Tue, Sep 30, 2003 - Page 1 News List

Tsai warns service sector to be wary of moving to China

By Joyce Huang  /  STAFF REPORTER

The nation's service industries should be wary of using a recently signed trade pact between Hong Kong and China to rush into Chinese markets, Mainland Affairs Council Chairwoman Tsai Ing-wen (蔡英文) said yesterday.

"Risks remain high for the service sector in branching out into China, especially for the financial service sector companies, some of which may attempt to enter Chinese markets via Hong Kong," Tsai said at a luncheon with members of the Chinese National Federation of Industries (全國工總).

There is a lot China must do to improve its judicial, legal and financial transparency before it can develop a sound investment environment for the service sector, Tsai said.

"Currently, there is only the arbitration system in place to handle cross-strait business disputes in China, which is not good enough," she said.

Tsai also questioned the benefits of the Closer Economic Partnership Arrangement, saying it was not clear whether the free-trade pact would actually help boost Hong Kong's economy.

She said that the agreement may end up damaging Hong Kong's economy if outdated Chinese business practices and standards, which will be incorporated into Hong Kong's advanced economy, further undermine its established international competitiveness.

Regardless of the deal's impact on Hong Kong, its effects on Taiwan's economy will be indirect and limited, Tsai said.

Following China's accession to the WTO, many Taiwanese service-sector companies have prepared to take advantage of Chinese commitments to open up its service sector.

More than 500,000 Taiwanese in China run 50,000 businesses there, mostly manufacturing operations that use China's cheap labor and land, according to the council.

Chen Lee-in (陳麗瑛), a research fellow at the Chunghua Institution for Economic Research, agreed that the risks of entering the service sector were great and the level of corruption in local governments was stifling development.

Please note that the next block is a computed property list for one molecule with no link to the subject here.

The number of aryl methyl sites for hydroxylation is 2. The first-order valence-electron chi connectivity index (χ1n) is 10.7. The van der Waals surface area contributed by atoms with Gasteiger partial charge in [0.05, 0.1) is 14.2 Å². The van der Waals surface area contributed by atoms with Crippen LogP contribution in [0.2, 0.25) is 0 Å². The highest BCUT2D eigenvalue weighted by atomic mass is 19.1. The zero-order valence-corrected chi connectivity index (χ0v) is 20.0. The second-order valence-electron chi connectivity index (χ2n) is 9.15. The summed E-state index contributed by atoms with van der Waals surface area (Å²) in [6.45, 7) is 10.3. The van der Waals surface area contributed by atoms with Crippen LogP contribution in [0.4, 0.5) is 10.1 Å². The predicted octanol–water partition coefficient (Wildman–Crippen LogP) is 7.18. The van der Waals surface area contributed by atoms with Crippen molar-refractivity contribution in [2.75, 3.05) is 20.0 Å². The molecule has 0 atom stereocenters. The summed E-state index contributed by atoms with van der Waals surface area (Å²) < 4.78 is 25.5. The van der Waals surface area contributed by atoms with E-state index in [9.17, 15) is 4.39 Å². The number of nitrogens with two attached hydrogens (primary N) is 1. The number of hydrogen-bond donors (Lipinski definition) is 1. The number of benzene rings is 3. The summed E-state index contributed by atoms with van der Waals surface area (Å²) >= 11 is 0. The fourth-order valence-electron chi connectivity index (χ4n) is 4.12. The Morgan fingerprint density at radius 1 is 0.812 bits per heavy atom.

While many Taiwanese manufacturers expressed satisfaction with China's improving dispute-resolution mechanisms for the manufacturing sector, "The regulations in China for the service sector remain unclear, presenting high risks," Chen said.

In her speech to industry representatives yesterday, Tsai responded positively to some of the points in the business group's seven-point petition to further relax cross-strait trade restrictions.

Tsai said that the council was amenable to allowing earnings generated in China to reinvested there "within a certain amount, say NT$10 million."

She also said that the council is working on legal revisions to allow Chinese businesspeople to travel to Taiwan freely in the near future.

Tsai, however, yesterday rejected the business group's suggestion to allow the entry of Chinese labor and open up the Taichung Harbor and Kinmen Harbor for cross-strait direct sea links.

She said that amendments to cross-strait bills would allow white-collar professionals from China to work here, but the immigration of low-end Chinese labor contravened the government's goal of adding value to the local economy.

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